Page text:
PREVIEW: Makeup - A Glamorous History, BBC Two
In this series, professional makeup artist Lisa Eldridge takes a fascinating journey through the history of hair and makeup.
Taking three iconic eras in British history - The Georgians, the Victorians and the 1920s - Lisa explores what the beauty look tells us about the world it grew out of. From the high hair and heavily painted faces of the aristocratic Georgians, to the demure ‘natural’ faces of the middle-class Victorian lady, to the red lipped bobbed hair flapper, the series explores key moments in Britain’s past.
Lisa uses her knowledge of makeup and cosmetic product development to authentically recreate the look. Using contemporary recipe books and original formulas she makes cosmetics that haven’t seen the light of day for hundreds of years, trying them out on herself to see how they really worked and what they actually looked like.
She visits archives, and meets experts and historians, to understand why the beauty look developed as it did. In each episode Lisa recreates the look on 21st century model Queenie, building it up step by step, using products that she has made, and in a final reveal we see what an authentic period beauty would have looked like.
Makeup can be seen as frivolous subject, but what this series reveals is that what someone puts on their face - and why - says as much about an era as art, architecture or food.
Episode one: Georgian Britain
In this first episode Lisa explores the peacocks of British history: the high Georgians. This was an era when bling was in. Wealthy Georgians used their look to show off just how rich they were - and it took time, skill and money. The sheer glamour of the high Georgians was no accident, it’s a style that owes its origins to the turbulent history of the age. The 18th century was a period of massive ostentation matched by staggering inequality - ending in parts of Europe with bloodshed and revolution.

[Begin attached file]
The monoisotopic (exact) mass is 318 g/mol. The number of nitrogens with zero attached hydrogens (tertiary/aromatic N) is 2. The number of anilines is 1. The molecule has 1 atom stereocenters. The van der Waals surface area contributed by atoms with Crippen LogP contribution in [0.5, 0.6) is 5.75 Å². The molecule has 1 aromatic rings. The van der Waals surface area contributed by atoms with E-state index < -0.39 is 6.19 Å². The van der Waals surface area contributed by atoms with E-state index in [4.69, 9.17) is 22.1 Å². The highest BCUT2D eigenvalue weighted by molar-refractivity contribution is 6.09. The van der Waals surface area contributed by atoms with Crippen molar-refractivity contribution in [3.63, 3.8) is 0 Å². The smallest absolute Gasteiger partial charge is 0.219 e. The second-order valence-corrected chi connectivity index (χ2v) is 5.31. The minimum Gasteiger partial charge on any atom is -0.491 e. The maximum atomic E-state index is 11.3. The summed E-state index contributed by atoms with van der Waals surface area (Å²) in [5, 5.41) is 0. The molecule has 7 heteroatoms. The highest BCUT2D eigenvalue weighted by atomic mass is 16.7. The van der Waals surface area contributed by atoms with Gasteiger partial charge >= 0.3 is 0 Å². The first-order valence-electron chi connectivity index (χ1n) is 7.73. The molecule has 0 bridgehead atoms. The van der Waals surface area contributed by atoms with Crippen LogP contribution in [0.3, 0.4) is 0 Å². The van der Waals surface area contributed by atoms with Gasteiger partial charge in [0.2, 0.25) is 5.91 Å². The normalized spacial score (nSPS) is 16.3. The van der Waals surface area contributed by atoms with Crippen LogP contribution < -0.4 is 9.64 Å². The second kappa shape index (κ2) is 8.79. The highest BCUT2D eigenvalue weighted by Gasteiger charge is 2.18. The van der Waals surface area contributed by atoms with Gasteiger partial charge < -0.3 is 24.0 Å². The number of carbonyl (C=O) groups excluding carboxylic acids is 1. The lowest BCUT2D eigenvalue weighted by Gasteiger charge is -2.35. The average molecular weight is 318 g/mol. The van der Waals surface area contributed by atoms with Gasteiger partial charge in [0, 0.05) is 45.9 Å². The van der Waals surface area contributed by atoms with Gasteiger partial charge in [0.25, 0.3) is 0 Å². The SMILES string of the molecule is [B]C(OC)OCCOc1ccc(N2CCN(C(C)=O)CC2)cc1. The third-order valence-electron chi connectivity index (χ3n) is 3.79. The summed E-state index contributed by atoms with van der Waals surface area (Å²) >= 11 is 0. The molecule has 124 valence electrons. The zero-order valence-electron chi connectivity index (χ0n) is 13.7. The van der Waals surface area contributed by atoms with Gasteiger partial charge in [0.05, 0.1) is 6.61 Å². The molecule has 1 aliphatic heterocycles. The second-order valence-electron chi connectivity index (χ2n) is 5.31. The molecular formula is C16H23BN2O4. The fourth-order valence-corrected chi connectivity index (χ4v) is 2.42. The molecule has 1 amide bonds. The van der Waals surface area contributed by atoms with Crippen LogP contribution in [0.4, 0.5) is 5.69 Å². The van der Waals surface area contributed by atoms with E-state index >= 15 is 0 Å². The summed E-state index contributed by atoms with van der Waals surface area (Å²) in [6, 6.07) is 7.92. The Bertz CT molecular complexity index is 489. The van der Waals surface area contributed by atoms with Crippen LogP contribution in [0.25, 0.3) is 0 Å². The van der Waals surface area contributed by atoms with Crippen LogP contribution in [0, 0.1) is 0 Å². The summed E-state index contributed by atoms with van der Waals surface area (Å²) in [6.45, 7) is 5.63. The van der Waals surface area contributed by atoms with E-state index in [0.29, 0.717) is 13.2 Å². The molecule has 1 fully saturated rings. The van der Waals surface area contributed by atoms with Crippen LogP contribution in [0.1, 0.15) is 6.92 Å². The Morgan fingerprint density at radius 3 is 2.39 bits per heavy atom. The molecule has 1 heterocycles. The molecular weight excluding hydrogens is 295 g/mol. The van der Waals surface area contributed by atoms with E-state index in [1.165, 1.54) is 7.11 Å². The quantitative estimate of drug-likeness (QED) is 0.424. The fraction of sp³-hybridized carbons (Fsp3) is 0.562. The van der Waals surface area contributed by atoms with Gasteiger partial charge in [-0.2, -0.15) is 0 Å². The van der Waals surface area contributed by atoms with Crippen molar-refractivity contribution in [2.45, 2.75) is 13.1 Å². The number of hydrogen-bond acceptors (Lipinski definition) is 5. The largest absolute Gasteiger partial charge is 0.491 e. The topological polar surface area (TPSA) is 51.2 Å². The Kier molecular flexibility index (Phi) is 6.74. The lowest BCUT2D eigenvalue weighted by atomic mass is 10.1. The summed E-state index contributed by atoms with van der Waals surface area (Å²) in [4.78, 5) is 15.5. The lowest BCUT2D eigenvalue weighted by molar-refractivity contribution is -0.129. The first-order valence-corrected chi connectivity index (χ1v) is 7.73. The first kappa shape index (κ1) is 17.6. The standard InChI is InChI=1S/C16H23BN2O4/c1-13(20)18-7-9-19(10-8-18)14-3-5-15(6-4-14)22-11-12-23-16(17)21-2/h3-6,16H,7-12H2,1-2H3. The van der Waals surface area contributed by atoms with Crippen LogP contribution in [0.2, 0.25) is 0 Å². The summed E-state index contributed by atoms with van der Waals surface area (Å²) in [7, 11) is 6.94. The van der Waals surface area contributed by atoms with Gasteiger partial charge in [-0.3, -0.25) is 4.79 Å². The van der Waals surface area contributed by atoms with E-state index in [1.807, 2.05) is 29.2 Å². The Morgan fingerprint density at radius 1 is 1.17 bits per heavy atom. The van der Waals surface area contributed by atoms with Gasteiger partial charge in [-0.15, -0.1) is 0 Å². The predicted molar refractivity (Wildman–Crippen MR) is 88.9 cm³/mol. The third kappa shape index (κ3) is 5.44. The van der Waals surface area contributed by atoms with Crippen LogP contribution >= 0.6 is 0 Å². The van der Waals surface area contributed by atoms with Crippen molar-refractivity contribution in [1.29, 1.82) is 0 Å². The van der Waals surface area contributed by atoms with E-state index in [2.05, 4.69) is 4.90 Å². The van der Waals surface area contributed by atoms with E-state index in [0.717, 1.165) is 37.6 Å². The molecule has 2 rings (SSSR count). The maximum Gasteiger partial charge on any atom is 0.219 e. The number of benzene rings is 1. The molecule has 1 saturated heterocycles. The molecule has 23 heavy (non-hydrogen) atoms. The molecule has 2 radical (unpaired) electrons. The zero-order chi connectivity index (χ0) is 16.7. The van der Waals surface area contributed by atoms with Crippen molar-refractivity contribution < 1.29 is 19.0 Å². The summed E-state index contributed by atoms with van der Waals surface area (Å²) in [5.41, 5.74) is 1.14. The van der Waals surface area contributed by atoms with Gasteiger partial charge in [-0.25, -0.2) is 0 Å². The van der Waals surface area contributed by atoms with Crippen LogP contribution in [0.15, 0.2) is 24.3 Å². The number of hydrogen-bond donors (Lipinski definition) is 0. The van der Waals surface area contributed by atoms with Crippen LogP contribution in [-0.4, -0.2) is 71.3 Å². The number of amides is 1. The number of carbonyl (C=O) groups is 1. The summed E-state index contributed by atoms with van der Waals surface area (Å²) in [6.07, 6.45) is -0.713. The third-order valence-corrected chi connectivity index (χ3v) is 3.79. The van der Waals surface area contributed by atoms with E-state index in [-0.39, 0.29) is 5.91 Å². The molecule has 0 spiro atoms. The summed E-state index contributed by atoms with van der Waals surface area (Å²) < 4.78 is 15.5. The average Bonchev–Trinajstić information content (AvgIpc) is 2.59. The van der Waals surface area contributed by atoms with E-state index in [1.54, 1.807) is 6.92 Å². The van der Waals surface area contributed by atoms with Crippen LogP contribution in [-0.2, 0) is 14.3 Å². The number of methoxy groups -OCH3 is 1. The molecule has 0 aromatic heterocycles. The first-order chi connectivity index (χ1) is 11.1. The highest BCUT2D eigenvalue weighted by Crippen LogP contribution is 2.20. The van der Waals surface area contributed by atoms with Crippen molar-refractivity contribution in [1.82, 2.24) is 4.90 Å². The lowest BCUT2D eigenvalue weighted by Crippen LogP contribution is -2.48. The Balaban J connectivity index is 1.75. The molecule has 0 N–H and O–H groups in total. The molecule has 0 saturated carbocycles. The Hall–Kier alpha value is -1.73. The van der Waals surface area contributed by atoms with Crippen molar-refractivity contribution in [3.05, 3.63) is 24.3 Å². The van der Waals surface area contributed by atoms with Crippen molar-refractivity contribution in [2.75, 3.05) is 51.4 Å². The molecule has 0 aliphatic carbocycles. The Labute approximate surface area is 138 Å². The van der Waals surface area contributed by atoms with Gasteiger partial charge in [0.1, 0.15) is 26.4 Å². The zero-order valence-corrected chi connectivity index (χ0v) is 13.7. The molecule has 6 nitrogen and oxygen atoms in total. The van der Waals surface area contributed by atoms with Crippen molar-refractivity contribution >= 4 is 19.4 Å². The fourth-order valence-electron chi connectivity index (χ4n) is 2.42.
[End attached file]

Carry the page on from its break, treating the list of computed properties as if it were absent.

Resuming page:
Lisa visits Chatsworth House in Derbyshire in search of one of the beauty icons of the day, Georgiana Duchess of Devonshire, and learns that she employed a full-time hairdresser who travelled everywhere with her and earned the equivalent of £100,000 a year plus expenses.
She discovers how in this period of extreme wealth in Britain, the rich entered a beauty 'arms race', competing to go more and more extreme to show that they belonged. With the help of pharmacist Szu Cheng Wong, Lisa recreates the toxic white face paint, which in some cases proved fatal. She explores homespun recipes for rouge and eyebrow pencils and marvels at the elaborate hair styles. Gathering all this together she recreates an authentic Georgian look on our 21st century model, Queenie.
But a look can go too far. By the end of the 18th century the excesses of this aristocratic look came to represent all that was wrong with the upper classes, and when Marie Antoinette lost her head at the guillotine, such an ostentatious look became not just unfashionable but downright dangerous. There wouldn’t be another look like it again until the 20th century.